By Daniela Brik
Quito, Sep 15 (EFE).- The rapid increase in the number of delivery services in Ecuador has been possible in large measure due to the Venezuelan migration into the country, with refugees from that country representing 50 percent or more of the distributors who have made this kind of work their livelihood.
As in other world capitals, this kind of service has skyrocketed but in many Latin American countries it has come as a result of the Venezuelan influx, with those people having discovered an employment niche in the welcoming countries.
In Quito, it is normal to see at each stoplight motorists or cyclist carrying distinctive yellow, green or pink boxes of the best-known distribution companies, a phenomenon inconceivable just a year ago.
“More than 50 percent in Quito are of Venezuelan origin, mostly young people who didn’t have any work prospects and now they have some income from a healthy source that is invigorating the economy,” Daniel Arevalo, the manager in Ecuador of Spain’s Glovo company, told EFE at the firm’s headquarters in northern Quito.
After launching operations in June 2018, this two-story building has seen the brand grow quickly, expanding at 50 percent a month during its first 12 months in operation and with the prospect of growing at about 25 percent a month during its second year, Arevalo said.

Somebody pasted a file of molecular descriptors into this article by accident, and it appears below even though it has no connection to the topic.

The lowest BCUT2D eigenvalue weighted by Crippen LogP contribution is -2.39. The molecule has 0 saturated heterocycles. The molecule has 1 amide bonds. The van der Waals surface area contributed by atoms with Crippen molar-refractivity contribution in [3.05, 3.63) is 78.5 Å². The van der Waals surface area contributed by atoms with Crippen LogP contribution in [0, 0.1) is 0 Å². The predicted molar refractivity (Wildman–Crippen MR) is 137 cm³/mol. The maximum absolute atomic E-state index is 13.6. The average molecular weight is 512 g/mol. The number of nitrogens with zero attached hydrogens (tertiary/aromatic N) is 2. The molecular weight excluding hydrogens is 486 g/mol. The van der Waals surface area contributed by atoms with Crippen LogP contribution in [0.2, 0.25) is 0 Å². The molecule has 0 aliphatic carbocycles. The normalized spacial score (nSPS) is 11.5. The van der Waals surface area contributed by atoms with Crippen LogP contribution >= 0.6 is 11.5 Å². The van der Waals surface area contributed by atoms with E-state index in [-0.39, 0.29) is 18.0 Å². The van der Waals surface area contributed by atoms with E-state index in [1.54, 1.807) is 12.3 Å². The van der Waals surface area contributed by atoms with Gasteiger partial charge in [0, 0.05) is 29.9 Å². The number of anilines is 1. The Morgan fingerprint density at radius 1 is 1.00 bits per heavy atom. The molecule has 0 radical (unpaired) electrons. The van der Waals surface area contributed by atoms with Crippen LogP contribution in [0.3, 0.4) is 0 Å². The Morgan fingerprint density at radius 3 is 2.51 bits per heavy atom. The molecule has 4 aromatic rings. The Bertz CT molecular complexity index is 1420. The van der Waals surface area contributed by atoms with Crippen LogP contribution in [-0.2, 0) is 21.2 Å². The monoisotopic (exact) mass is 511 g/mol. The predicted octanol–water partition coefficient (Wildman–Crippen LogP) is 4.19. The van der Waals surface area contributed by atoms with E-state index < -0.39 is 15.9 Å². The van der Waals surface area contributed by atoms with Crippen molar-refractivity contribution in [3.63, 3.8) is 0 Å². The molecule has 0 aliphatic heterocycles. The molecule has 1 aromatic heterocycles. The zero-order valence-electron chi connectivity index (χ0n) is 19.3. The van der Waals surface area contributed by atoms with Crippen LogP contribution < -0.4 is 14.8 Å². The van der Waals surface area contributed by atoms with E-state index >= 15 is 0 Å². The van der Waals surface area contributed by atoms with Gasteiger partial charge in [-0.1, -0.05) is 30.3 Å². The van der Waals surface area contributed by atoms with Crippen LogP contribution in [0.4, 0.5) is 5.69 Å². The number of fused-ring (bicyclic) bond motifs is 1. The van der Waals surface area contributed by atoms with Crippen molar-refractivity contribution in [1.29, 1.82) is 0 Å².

“We’re kicking off in Quito, a month later in Guayaquil and four months later in Cuenca,” he said before stating that the country’s second-largest city has become the firm’s main market.
In all, the firm has about 1,000 “glovers,” as the distributors of the yellow box are called, and a long waiting list of people wanting to join up and work, and although this is a “multi-category” job, the main business is in home delivery of food items.
The delivery personnel, along with those of other companies in the sector, generally gather at a mall parking lot in northern Quito, where they avidly scan their mobile devices looking for an order or taking a few minutes to wolf down some lunch.
They are distinguished by their helmets, the delivery boxes and their accents.
“The majority of the Glovo workers are Venezuelans,” Alexei Hernandez, 33 and from San Cristobal, who has been in Ecuador for just three months, told EFE.
Ecuador, which is presently going through a slowing in its economy, has welcomed between 350,000 and 400,000 Venezuelans in the past two years, and obtaining work is not an easy task for them.
In some cases, however, delivery work has become a family business and it’s not unusual to see the husband driving the motorcycle, with his wife and a child on the back carrying the box.
Jason Javier De Gabardila, 27, settled in Ecuador in 2016 from Tachira, starting out with a bicycle and later buying a motorcycle. He says he sets his own schedule and works about two hours per day.
Many employees of Uber in Quito are Venezuelans, so it’s not only delivery work that the migrants are gravitating towards, but also transportation services, although that is still not legal in Ecuador.
Former Caracas resident Douglas Ramos, age 35 and who has been in Ecuador for three years, decided to fully devote his energies to delivery work after seeing several friends make money at it. He works 40-45 hours per week and said that it’s “honest, honorable” work, “which is what people are really looking for.”